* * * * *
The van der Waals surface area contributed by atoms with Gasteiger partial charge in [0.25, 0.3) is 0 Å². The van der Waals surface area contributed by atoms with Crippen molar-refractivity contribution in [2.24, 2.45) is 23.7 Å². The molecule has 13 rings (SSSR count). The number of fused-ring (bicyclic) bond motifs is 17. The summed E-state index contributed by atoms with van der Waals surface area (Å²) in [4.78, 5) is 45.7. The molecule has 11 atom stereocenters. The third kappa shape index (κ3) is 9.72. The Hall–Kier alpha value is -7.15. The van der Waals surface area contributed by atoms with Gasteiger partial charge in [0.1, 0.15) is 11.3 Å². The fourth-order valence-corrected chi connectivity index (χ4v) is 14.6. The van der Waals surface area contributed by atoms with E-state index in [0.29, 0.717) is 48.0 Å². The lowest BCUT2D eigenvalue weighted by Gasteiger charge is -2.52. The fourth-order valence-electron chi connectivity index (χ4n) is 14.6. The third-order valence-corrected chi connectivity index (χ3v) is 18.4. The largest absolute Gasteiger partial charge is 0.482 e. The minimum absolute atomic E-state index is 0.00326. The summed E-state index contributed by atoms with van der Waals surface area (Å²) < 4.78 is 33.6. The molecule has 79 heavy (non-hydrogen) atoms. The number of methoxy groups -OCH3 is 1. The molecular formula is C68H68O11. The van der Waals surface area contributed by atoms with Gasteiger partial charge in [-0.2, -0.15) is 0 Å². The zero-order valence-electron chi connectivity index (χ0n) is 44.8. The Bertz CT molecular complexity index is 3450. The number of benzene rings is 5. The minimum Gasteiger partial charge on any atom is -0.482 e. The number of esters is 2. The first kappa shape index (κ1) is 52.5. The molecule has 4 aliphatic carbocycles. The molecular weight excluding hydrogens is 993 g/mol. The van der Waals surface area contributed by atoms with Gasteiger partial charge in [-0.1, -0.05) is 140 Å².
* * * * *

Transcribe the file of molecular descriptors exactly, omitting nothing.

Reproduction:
The van der Waals surface area contributed by atoms with Gasteiger partial charge in [0.25, 0.3) is 0 Å². The van der Waals surface area contributed by atoms with Crippen molar-refractivity contribution in [2.24, 2.45) is 23.7 Å². The molecule has 13 rings (SSSR count). The number of fused-ring (bicyclic) bond motifs is 17. The summed E-state index contributed by atoms with van der Waals surface area (Å²) in [4.78, 5) is 45.7. The molecule has 11 atom stereocenters. The third kappa shape index (κ3) is 9.72. The Hall–Kier alpha value is -7.15. The van der Waals surface area contributed by atoms with Gasteiger partial charge in [0.1, 0.15) is 11.3 Å². The fourth-order valence-corrected chi connectivity index (χ4v) is 14.6. The van der Waals surface area contributed by atoms with E-state index in [0.29, 0.717) is 48.0 Å². The lowest BCUT2D eigenvalue weighted by Gasteiger charge is -2.52. The fourth-order valence-electron chi connectivity index (χ4n) is 14.6. The third-order valence-corrected chi connectivity index (χ3v) is 18.4. The largest absolute Gasteiger partial charge is 0.482 e. The minimum absolute atomic E-state index is 0.00326. The summed E-state index contributed by atoms with van der Waals surface area (Å²) < 4.78 is 33.6. The molecule has 79 heavy (non-hydrogen) atoms. The number of methoxy groups -OCH3 is 1. The molecular formula is C68H68O11. The van der Waals surface area contributed by atoms with Gasteiger partial charge in [-0.2, -0.15) is 0 Å². The zero-order valence-electron chi connectivity index (χ0n) is 44.8. The Bertz CT molecular complexity index is 3450. The number of benzene rings is 5. The minimum Gasteiger partial charge on any atom is -0.482 e. The number of esters is 2. The first kappa shape index (κ1) is 52.5. The molecule has 4 aliphatic carbocycles. The molecular weight excluding hydrogens is 993 g/mol. The van der Waals surface area contributed by atoms with Gasteiger partial charge in [-0.1, -0.05) is 140 Å².